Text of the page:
Layla Curtis, Juneau Projects and Andrew Kötting
Revolver Part 1
5 – 23 September 2012
Layla Curtis, Tong Tana, 2012
Curtis’s work has a focus on mapping and the ways we represent terrain and locate ourselves and our movements through space. Previous projects include collages made of maps; drawings produced through the use of computers and satellite GPS technology whilst in Antarctica with the British Antarctic Survey; and video work made with parkour practitioners from London.
Layla Curtis spent four weeks in the rainforests of Borneo with the semi-nomadic Penan – one of the last surviving hunter-gatherer tribes in South-East Asia and acknowledged masters of tracking and hunting.
Her intention was to obtain point of view (POV) video footage of a Penan hunter’s solo journey with blowpipe and poisoned darts through dense jungle near Ba Jawi, one of Borneo’s last remaining pristine rainforest wildernesses. A Penan hunter agreed to go out with a head mounted camera as well as binaural microphones – designed to accurately record sound as experienced by the human ear – and the resultant recordings provide the material for this project.
I aim to place the viewer in the centre of the action and thus experience the journey from the point-of-view of the protagonist. I aim to create a heightened sensory experience for the viewer and create an immersive viewing experience within the gallery space. Each of the films will comprise of a single take of POV footage – the content and pace of which will be entirely dependent on the self-determined course of the hunter.
— Layla Curtis
Tong Tana is supported using public funding by the National Lottery through Arts Council England.
The artist would like to thank The Penan of the Upper Baram River, Sarawak, Borneo for their generosity and hospitality. In particular special thanks to Misa, Dennis and Sia. Thanks also to Lukas Fort and Craig Vear for all their continued support and advice and to Maxwell Clark, Tom Hewitt, Mike Prior-Jones, Gennie Rose and Peter Sercombe. Tong Tana was sound mastered by Craig Vear.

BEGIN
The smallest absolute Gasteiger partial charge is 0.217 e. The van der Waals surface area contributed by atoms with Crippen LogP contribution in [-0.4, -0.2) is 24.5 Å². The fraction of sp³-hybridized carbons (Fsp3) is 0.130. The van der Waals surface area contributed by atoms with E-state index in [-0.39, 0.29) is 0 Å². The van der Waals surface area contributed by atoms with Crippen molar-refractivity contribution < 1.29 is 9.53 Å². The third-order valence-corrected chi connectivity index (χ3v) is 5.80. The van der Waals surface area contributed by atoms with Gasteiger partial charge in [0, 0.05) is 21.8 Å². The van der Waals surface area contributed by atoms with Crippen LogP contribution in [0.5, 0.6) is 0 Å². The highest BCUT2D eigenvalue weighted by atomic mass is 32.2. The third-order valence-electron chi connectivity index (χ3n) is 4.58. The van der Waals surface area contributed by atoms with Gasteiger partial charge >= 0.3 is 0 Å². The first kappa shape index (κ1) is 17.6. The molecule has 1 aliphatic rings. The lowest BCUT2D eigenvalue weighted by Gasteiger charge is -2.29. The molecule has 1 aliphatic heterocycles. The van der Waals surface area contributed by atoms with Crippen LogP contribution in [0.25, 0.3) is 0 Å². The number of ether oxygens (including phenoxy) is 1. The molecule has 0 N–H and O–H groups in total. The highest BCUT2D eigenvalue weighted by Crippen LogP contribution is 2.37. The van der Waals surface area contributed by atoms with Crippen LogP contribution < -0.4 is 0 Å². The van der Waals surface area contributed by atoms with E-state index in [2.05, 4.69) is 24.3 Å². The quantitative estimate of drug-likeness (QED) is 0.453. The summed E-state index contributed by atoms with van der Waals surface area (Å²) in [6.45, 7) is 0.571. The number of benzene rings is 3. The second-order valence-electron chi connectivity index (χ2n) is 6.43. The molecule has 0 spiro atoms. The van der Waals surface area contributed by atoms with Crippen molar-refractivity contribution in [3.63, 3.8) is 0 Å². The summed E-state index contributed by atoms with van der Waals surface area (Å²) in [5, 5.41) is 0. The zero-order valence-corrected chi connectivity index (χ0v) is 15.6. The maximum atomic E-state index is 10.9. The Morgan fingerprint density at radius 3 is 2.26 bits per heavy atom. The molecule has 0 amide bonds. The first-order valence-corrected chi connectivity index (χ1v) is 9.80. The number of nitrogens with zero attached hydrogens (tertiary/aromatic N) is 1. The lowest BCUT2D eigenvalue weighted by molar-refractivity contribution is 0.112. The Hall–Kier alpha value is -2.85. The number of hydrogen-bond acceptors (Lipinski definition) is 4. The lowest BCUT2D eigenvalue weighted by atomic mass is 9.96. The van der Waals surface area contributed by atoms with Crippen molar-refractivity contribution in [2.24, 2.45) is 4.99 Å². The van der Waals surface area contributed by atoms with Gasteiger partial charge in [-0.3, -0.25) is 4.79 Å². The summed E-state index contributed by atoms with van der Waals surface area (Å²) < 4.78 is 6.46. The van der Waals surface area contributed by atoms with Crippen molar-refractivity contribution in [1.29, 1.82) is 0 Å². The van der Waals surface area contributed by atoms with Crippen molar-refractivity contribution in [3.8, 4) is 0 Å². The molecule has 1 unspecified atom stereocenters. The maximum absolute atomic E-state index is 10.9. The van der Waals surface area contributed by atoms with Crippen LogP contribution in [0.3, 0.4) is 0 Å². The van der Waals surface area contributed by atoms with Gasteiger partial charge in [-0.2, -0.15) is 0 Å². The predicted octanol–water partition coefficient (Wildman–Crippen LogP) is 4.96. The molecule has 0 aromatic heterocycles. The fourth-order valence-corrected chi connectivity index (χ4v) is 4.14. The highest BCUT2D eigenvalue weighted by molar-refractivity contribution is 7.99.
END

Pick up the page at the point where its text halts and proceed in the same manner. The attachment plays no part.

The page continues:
Juneau Projects, Čapexagon Series and Sleepwake, 2011
Juneau Projects were formed in 2001 and explore relationships between technological, social and natural worlds in their work in both visual art and music and sound. The Čapexagon Series is the result of an attempt to use robotics to make landscape paintings.
The system is set up to allow us to paint en plein air using the robotic arm: the arm is powered by a laptop and we are able to paint with it for as long as the laptop has charge. The system was initially conceived by us in an attempt to consider some of the aspects that are involved in producing paintings as a duo. There is a constant act of translation that takes place between us when we are painting and, with the Čapexagon works, this process is physically manifested in the robotic arm.
The marks produced by the robotic arm are also in opposition to the perceived ideas of robots being utilised to produce precise mechanical results. The arm is awkward and imprecise, rendering our interpretations of landscapes as near-abstract images. Sleepwake was developed in response to the idea of machines becoming self-aware. Two strobe lights run inside the sculpture, causing its eyes to blink on and off constantly and echoing the 'thinking' processes that are happening all the time in our homes and workplaces.
Juneau Projects are represented by Ceri Hand Gallery, London.
Andrew Kötting, Klipperty Klöpp, 1984
Andrew Kötting is a filmmaker, artist and writer whose practice encompasses sound art, installation, experimental theatre, short film, artist's books and full length feature films; most recently Swandown, an installation and film based on a voyage made with Iain Sinclair in a pedalo from the Hastings coast to Hackney via the Sussex and Kent waterways.
Klipperty Klöpp is a film of the artist repeatedly and energetically running round a field in Gloucestershire pretending to be a horse. The record of this activity is accompanied by a soundtrack where certain phrases, some from the artist, some from written texts, can be made out from layers of sound.
In all Kötting's work, there is a more or less active reclamation of deep strains of popular experience and folk memory for the digital age. His project, vitally, operates against the hollow ordering of reality and existence. He is closer to the Native American Coyote, to the trickster, harlequin and knave in his operation than to the career 'administrator' artist. He is most adept at 'making do', at mining the creative possibilities of material or structural limitation to invigorating effect.
—Gareth Evans, Lux
Surpasses even the 'Running-Jumping-Standing-Still Film'... a dada classic.
—Phillip Jenkinson, Radio Times, 1986